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AI tool used to catch people who lie to the police

Scientists at Cardiff University have developed a new computer programme that can spot if someone has lied to police about being robbed.

The new software is called VeriPol, and it analyses the phrasing of a victim’s statement in order to identify particular signs of fake reports.

The technology has been tested by Spanish police with success rates higher than 80 per cent. Through VeriPol, 64 false reports have been identified in just one week.

VeriPol works through a combination of automatic text analysis and artificial intelligence to recognise when somebody has been lying or overstating to the police.

The reasons behind VeriPol’s development are to be found in the thousands of false reports that are submitted to the police each year. Many wrongdoers lie in police reports hoping to receive inflated insurance pay-outs or submitting claims for crimes that never happened to begin with.

But according to the researchers, there are certain revealing signs contained in written statements that the new software can quickly identify.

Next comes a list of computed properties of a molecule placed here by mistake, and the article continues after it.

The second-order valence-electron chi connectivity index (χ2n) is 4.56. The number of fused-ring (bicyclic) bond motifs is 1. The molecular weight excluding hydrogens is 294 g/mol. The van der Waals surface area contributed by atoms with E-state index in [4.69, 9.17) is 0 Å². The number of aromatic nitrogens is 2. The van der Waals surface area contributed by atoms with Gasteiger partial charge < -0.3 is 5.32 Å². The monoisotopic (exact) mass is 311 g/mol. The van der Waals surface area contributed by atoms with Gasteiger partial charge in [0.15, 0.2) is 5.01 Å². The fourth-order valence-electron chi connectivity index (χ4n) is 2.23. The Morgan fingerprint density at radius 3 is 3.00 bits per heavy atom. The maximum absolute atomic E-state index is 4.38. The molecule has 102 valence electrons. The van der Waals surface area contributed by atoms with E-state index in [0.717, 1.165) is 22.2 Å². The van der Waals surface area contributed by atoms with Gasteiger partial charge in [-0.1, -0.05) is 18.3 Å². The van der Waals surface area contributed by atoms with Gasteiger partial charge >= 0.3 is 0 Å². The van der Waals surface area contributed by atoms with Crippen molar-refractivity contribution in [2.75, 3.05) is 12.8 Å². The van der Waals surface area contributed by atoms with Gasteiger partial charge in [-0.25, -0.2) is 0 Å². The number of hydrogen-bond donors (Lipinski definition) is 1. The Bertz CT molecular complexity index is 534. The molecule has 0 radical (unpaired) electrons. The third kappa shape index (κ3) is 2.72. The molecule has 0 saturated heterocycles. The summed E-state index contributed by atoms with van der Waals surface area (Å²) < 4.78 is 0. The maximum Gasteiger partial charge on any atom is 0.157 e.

For example, it is believed false statements are more likely to be shorter than genuine ones and focus on the details of the stolen property rather than the incident itself. They are also usually lacking in certain details about the perpetrator and the attack itself.

The team behind the technology said it could help police forces save valuable time and effort in investigating false crimes and will also help deter people from filing false reports in the first place.

Dr Jose Camacho-Collados, from Cardiff University’s School of Computer Science and Informatics, who helped develop the technology, said: “Our study has given us a fascinating insight into how people lie to the police, and a tool that can be used to deter people from doing so in the future.

“Police officers across Spain are now using VeriPol and integrating it into their working practices. Ultimately we hope that by showing that automatic detection is possible it will deter people from lying to the police in the first instance.”

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